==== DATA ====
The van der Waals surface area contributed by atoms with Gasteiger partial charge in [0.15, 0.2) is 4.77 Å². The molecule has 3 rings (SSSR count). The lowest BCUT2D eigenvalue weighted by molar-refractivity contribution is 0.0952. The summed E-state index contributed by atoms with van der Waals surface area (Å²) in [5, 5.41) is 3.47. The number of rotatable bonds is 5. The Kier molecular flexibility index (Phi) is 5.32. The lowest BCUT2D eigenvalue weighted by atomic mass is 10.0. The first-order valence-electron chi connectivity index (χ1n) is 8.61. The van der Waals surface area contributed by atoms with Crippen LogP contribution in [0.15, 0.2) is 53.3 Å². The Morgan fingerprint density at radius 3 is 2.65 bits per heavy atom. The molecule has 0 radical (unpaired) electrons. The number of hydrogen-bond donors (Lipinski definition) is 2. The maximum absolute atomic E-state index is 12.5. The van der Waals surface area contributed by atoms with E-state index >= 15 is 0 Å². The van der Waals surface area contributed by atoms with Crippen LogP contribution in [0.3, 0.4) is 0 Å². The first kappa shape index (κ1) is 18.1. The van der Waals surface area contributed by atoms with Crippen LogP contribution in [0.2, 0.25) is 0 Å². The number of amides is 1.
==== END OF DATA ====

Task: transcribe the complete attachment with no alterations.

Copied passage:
The van der Waals surface area contributed by atoms with Gasteiger partial charge in [0.15, 0.2) is 4.77 Å². The molecule has 3 rings (SSSR count). The lowest BCUT2D eigenvalue weighted by molar-refractivity contribution is 0.0952. The summed E-state index contributed by atoms with van der Waals surface area (Å²) in [5, 5.41) is 3.47. The number of rotatable bonds is 5. The Kier molecular flexibility index (Phi) is 5.32. The lowest BCUT2D eigenvalue weighted by atomic mass is 10.0. The first-order valence-electron chi connectivity index (χ1n) is 8.61. The van der Waals surface area contributed by atoms with Crippen LogP contribution in [0.15, 0.2) is 53.3 Å². The Morgan fingerprint density at radius 3 is 2.65 bits per heavy atom. The molecule has 0 radical (unpaired) electrons. The number of hydrogen-bond donors (Lipinski definition) is 2. The maximum absolute atomic E-state index is 12.5. The van der Waals surface area contributed by atoms with E-state index >= 15 is 0 Å². The van der Waals surface area contributed by atoms with Crippen LogP contribution in [0.3, 0.4) is 0 Å². The first kappa shape index (κ1) is 18.1. The van der Waals surface area contributed by atoms with Crippen LogP contribution in [0.2, 0.25) is 0 Å². The number of amides is 1.